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Hey there, time traveller!
This article was published 16/3/2013 (2743 days ago), so information in it may no longer be current.
Scientists have a good sense of what the Earth’s climate has been like over the past handful of centuries. But what about many thousands of years back?
In a recent article in the journal Science, researchers at Oregon State University and Harvard explained how they used marine fossils to piece together a rough temperature record going back 11,300 years to the most recent ice age. That record indicates that the Earth warmed as it emerged from the ice age, followed by a long-term cooling trend. The cooling continued until the industrial revolution, when humans began burning fossil fuels in earnest — and pumping heat-trapping greenhouse gases such as carbon dioxide into the atmosphere. Then the temperature spiked. With the amount of carbon dioxide already in the atmosphere, models suggest, the Earth’s average temperature in 2100 will surpass that detectable in any of the millennia studied.
The most dramatic implication of the study is not the magnitude of the current warming but its extremely rapid pace. The authors note that the Earth has warmed over the past century as much as it cooled over several millennia before that, with no similar spike detectable in the data. That finding would be yet more strong evidence against climate skeptics who cling to the wishful thinking that global warming is an entirely natural phenomenon.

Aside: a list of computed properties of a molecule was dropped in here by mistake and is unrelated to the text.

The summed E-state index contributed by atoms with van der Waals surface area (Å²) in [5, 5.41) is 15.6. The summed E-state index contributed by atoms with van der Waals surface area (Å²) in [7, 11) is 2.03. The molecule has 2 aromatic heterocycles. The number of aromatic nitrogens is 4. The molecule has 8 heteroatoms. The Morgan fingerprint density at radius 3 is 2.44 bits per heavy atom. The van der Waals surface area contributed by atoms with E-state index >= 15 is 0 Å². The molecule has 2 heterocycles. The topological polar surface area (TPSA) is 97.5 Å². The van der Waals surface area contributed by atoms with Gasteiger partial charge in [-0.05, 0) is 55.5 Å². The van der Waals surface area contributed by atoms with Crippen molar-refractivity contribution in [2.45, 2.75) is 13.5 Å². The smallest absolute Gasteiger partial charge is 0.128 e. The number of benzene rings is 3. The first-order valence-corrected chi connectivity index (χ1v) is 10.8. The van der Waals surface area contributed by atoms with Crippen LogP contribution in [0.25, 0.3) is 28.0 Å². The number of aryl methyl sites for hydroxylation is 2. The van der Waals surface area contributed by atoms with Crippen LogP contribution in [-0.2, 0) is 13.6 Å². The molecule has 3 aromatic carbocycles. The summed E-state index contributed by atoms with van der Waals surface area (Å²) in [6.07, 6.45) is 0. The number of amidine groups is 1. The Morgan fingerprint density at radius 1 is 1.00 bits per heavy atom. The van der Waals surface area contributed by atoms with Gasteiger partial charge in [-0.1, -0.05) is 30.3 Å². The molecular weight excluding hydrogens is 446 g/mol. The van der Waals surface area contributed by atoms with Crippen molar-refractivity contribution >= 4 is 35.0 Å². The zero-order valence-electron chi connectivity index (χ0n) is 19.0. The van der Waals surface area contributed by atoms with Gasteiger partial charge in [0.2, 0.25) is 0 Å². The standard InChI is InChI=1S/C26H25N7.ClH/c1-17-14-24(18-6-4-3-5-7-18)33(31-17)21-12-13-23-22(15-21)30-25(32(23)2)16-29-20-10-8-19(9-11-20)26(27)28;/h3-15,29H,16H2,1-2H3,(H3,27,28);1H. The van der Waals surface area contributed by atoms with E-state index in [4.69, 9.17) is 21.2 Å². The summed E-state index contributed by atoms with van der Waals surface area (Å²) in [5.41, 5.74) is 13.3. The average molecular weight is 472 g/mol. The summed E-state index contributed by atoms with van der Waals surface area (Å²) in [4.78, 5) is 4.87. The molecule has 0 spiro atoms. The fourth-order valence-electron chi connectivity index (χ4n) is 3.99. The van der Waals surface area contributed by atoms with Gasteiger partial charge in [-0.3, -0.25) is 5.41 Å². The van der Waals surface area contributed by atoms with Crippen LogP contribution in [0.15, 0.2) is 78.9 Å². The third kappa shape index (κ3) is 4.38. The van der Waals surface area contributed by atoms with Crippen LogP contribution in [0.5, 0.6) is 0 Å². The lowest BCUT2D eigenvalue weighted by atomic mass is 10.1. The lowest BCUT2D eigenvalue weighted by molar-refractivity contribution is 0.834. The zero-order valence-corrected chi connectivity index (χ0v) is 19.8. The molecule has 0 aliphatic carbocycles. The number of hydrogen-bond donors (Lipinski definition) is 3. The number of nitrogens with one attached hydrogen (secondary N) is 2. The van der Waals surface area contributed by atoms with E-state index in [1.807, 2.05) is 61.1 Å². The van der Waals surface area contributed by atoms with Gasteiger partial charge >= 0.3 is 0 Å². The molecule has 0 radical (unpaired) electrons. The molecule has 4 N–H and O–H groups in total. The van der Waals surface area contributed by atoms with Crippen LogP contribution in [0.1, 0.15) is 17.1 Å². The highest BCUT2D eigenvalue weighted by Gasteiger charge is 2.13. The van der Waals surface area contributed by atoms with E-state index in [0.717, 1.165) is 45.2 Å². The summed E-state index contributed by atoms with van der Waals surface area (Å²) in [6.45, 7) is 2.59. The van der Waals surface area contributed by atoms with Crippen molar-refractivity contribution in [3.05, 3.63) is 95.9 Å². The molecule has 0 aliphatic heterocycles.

The scientists have more to do. The recent warming has been so quick that it’s still hard to tell whether there were any similarly brief and sharp temperature spikes many thousands of years ago that quickly abated. Michael Mann, a prominent climate scientist, suggested to the New York Times’s Andrew Revkin that the temperature estimates match more robust records of recent temperatures so well that their conclusions should be taken seriously. They should also spur more research.
As scientists continue to refine their sense of how the climate behaved since the most recent ice age, Mr. Revkin points out that perhaps the biggest unknown that will affect the future of the climate is human behaviour. Debates will continue about exactly how sensitive the climate is to greenhouse emissions from the burning of coal, oil and natural gas. But the evidence does not allow policy-makers to ignore scenarios that predict very serious warming over the next century if world leaders — including policymakers in the United States — continue to do too little.
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